After Thwarted Kidnapping Plans, Whitmer Calls for Unity

Gov. Gretchen Whitmer addressed the State of Michigan after a plan to kidnap her and other Michigan government officials was thwarted by state and federal law enforcement agencies. She started by saying thank you to law enforcement and FBI agents who participated in stopping this [...]

MIVOTERGUIDE.COM

Make Michigan Progressive Again.

Get the 2020 Michigan Progressive Voters Guide and find out which candidates on your personal ballot are dedicated to supporting progressive politics and equality and justice for all Americans.

Get My Voter Guide

Curtain Calls XTRA

By |2005-10-20T09:00:00-04:00October 20th, 2005|Entertainment|

By John Quinn

Review: ‘Harper’s Ferry/Mother Tongue’
Social reformers take center stage at Matrix Theatre

One night, two one-acts. Four actors, two per play. Two men on stage; one white, one black. Two women on stage; one black, one white.
If there is an agreeable symmetry to “Harper’s Ferry/Mother Tongue,” it doesn’t stop with what you see. Matrix Theatre Company has chosen to open its 15th season with “a contemporary look at four extraordinary catalysts for social change,” as noted on the program cover. This is an evening with forceful personalities from the formative years of the 19th and early 20th centuries. The symmetry extends to what you hear.
“Harper’s Ferry” concerns the meeting of abolitionists Frederick Douglass and John Brown just before the latter’s watershed raid on the Federal arsenal in that Virginia town. The meeting is actually historical, and the play is based on an account in the autobiography, “The Life and Times of Frederick Douglass.” The characters are arguably the greatest orator of the time, pitted against abolition’s bloodiest advocate. Brown wants Douglass to lead the uprising; in turn, Douglass tries to convince Brown that the rule of law is the surest path to freedom for all Americans. At contrast are the supremely rational former slave and the (possibly) insane fire-and-brimstone rebel.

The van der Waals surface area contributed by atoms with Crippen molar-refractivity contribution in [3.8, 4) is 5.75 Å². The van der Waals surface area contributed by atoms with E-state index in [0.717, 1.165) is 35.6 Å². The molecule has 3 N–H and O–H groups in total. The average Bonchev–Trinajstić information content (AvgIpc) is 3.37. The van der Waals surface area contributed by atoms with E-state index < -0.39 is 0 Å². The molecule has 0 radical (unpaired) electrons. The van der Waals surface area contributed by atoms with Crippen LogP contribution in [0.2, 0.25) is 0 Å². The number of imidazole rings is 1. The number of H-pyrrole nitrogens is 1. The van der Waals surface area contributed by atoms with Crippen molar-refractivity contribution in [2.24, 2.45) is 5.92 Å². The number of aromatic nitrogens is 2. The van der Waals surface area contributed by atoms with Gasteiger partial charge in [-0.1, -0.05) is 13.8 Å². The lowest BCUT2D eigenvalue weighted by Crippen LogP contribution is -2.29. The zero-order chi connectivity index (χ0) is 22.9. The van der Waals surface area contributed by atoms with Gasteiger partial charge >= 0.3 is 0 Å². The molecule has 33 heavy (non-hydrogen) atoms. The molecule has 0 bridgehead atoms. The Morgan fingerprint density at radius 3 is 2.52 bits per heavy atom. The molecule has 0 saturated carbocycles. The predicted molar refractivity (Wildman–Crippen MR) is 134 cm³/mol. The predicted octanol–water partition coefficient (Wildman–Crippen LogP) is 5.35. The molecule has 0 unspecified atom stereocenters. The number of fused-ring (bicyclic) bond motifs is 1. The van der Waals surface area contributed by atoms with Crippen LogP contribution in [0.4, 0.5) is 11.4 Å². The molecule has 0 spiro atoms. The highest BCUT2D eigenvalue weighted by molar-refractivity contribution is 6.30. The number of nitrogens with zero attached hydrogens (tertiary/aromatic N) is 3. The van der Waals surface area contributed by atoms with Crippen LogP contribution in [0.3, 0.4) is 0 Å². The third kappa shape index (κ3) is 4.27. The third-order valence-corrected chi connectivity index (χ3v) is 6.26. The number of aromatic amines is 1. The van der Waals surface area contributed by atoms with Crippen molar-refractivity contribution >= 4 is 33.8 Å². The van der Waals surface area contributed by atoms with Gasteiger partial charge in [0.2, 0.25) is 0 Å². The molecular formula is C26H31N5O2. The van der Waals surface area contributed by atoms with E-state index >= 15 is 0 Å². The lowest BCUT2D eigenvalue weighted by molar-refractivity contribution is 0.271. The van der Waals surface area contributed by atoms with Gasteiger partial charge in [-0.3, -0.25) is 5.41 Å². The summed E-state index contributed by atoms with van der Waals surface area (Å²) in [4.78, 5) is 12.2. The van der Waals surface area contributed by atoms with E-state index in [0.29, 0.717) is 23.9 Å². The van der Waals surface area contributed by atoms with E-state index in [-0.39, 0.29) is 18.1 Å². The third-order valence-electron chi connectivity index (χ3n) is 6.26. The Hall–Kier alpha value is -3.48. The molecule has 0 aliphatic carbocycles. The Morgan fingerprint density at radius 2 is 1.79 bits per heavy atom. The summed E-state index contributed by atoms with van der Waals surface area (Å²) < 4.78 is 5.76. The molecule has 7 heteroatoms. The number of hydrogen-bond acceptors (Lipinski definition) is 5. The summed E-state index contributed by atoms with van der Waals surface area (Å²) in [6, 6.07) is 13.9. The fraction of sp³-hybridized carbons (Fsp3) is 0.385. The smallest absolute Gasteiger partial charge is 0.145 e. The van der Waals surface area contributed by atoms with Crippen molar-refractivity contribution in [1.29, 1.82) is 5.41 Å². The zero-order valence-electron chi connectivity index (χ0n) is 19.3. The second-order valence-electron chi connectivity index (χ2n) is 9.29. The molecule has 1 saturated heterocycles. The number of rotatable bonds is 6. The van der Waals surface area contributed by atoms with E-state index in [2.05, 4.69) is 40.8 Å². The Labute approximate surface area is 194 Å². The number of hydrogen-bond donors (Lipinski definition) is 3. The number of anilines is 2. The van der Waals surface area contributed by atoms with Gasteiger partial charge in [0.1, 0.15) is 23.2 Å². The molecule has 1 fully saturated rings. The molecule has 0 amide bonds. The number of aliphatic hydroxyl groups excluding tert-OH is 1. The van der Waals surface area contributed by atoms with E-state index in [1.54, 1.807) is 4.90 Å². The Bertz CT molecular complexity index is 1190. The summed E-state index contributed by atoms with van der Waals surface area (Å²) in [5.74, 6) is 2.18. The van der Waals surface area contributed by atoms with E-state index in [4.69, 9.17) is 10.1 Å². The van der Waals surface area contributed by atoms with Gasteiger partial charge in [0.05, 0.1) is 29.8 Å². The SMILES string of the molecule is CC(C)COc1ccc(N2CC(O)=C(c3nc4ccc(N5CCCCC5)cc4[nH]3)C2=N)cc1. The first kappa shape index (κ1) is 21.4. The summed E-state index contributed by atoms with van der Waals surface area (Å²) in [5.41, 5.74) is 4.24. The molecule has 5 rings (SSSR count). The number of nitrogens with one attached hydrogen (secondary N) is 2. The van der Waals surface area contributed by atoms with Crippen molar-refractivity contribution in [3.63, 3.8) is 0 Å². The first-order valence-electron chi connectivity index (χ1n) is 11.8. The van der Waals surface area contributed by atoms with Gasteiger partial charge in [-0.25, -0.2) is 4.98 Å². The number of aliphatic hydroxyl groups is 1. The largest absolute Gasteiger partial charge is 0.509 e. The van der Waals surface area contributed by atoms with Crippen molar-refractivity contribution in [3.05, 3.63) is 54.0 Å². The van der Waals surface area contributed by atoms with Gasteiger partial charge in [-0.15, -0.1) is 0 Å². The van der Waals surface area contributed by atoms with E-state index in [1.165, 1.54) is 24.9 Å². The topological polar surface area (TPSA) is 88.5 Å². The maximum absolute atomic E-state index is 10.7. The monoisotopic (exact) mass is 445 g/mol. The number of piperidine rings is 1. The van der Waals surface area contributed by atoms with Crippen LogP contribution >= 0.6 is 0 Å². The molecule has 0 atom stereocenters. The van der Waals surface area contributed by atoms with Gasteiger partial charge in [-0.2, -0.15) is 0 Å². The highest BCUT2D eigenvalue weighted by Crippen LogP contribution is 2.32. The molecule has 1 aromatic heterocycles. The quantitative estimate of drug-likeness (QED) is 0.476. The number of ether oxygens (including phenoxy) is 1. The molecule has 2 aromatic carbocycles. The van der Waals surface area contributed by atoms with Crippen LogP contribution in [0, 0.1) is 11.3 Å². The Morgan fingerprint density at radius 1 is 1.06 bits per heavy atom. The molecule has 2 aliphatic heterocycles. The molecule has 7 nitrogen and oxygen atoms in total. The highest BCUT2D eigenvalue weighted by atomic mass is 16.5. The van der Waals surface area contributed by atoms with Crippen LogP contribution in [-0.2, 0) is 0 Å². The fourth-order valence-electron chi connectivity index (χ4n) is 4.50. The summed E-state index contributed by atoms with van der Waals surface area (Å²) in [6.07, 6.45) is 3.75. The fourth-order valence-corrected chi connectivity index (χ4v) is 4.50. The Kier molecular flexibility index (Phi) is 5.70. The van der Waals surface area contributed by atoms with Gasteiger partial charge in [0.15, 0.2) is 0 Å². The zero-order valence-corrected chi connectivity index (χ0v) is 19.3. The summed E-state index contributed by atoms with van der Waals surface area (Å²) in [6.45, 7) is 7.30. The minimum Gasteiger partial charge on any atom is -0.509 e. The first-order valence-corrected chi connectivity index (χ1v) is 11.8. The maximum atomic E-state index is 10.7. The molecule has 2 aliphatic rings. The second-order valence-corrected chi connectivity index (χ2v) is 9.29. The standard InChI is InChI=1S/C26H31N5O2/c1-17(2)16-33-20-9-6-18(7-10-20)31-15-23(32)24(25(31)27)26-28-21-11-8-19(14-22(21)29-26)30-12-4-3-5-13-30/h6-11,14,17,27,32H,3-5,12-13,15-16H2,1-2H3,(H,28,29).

Mark Trotter as Douglass and Bill Sinishco as Brown struggle to bring that contrast to the stage, but are hampered by the sheer volume of history pouring onto the audience – most of us hearing it for the first time. The lack of context leaves us puzzled in spots. The actors have chosen to answer questions at the intermission, but that leaves an impression of academic project rather than artistic endeavor. The bones are good; perhaps the production needs more flesh.
“Mother Tongue,” the second play of the night, has a different structure. Here two actresses are rehearsing monologues to portray pivotal characters in the civil rights movements. Isabella Baumfree, born a slave in New York State, took the name Sojourner Truth when she lectured on abolition and women’s suffrage. Mary Harris Jones, who lost her husband and four children to yellow fever, was in her late 50s when a growing interest in labor issues led her to social action as “Mother” Jones.
Considering the actresses are “channeling” their characters rather than playing the roles in a more traditional manner, the play works well as they flow in and out of the varying characters. We get the “back-story” of what motivated these women to take the roads less traveled. Sojourner Truth (Jocelyn Bellamy) and Mother Jones (Laura Berry) are memorable because they defied the roles assigned to women in their times. But in order to really understand what made these women tick, we need more definitive emotional context. Perhaps this play works better when the audience is more familiar with history, and can then focus its attention on the art.